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1. Having no living mother.
2. Having no known mother.

moth′er·less·ness n.
American Heritage® Dictionary of the English Language, Fifth Edition. Copyright © 2016 by Houghton Mifflin Harcourt Publishing Company. Published by Houghton Mifflin Harcourt Publishing Company. All rights reserved.


the state of not having a mother
Collins English Dictionary – Complete and Unabridged, 12th Edition 2014 © HarperCollins Publishers 1991, 1994, 1998, 2000, 2003, 2006, 2007, 2009, 2011, 2014
References in periodicals archive ?
Jill Bergman illuminates the trope of motherlessness in African-American literature using Pauline Hopkins's novels as an exemplary case.
The springboard for both the main plot and subplot of King Lear, in fact, is adulterous motherlessness, both suspected and admitted.
She explained that the 'system' thinks that behind every child there is a 'competent career' whereas, in fact, many children and young people suffer from 'motherlessness'.
As becomes evident, Martine's homelessness is broadly constructed within the paradigm of her "motherlessness," her refusal to submit to state-sanctioned views or definitions of mothering and motherhood.
The breakdown of marriage produces widespread fatherlessness, not motherlessness. As Margaret Mead pointed out long ago--yes, leftist Margaret Mead was correct about this--motherhood is a biological certainty whereas fatherhood is socially constructed.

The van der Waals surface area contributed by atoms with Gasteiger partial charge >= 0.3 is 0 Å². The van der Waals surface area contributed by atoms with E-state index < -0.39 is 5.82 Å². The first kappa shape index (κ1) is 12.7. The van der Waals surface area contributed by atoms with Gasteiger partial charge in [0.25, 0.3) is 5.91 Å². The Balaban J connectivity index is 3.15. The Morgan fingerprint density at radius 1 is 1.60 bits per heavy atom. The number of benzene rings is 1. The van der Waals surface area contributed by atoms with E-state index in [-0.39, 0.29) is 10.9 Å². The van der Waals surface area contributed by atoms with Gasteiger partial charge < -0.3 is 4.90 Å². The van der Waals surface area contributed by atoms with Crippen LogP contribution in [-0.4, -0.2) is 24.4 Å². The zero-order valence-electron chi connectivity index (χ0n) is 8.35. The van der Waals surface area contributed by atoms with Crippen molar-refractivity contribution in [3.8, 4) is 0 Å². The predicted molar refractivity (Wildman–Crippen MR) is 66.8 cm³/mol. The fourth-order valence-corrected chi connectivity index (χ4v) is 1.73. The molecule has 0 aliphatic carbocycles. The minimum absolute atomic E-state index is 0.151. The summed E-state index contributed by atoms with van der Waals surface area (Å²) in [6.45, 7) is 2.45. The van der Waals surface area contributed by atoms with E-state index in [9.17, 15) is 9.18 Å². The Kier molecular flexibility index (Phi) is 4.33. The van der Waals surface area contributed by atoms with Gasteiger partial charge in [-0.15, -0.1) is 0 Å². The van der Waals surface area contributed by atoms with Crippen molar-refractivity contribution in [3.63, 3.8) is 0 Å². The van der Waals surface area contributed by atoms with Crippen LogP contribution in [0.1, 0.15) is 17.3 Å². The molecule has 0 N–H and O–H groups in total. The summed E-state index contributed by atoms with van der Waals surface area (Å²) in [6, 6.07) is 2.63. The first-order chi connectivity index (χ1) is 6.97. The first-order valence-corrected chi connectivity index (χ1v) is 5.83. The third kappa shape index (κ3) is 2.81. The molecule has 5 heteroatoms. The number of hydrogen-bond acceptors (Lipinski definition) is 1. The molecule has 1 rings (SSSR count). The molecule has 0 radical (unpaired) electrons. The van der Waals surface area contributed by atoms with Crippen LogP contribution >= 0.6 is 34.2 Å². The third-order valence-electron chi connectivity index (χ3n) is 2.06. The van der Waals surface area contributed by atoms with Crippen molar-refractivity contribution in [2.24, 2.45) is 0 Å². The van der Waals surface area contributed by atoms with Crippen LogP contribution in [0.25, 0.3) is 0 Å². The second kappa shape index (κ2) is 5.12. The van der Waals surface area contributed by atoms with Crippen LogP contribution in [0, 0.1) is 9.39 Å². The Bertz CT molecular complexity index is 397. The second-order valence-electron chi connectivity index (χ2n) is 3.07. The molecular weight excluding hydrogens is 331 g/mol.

Some specific themes explored are motherlessness and emotional exile in Jamaica Kincaid's The Autobiography of My Mother, Jessie Fauset's Comedy: American Style, and re-membering blackness in the neo-slave writings of Octavia Butler and Zora Neale Hurston.
In 1956 she wrote, "As time goes by, I feel that I live nowhere and that no place 'wants' me." Belonging--coupled with the piercing anguish of nonbelonging--became a characteristic theme of her life and work, along with grief about motherlessness and the fervent embrace of motherhood.
Diana Postlethwaite also identifies Anne's motherlessness as the central problem, and asserts that "Anne Elliot can affirm that she 'is her mother's self' without 'becoming what her mother had been'" ("Sometimes" 45).
Motherlessness, a central trope for white nineteenth-century American readers, "may have resonated still more powerfully for African Americans, who had extensive experience with motherlessness" (287).
He talked of his experience of motherlessness. He said that this felt nearly unbearable for him to feel but also newly possible.
Motherlessness may play a role in Peterkin's creation of the birth/rebirth cycle.
Though she did go on to study music at the Peabody Conservatory, Weissman also struggled with a series of problems she now believes were tired to motherlessness: eating disorders, substance abuse, divorce and a compulsion to make repeated moves rather than put down roots.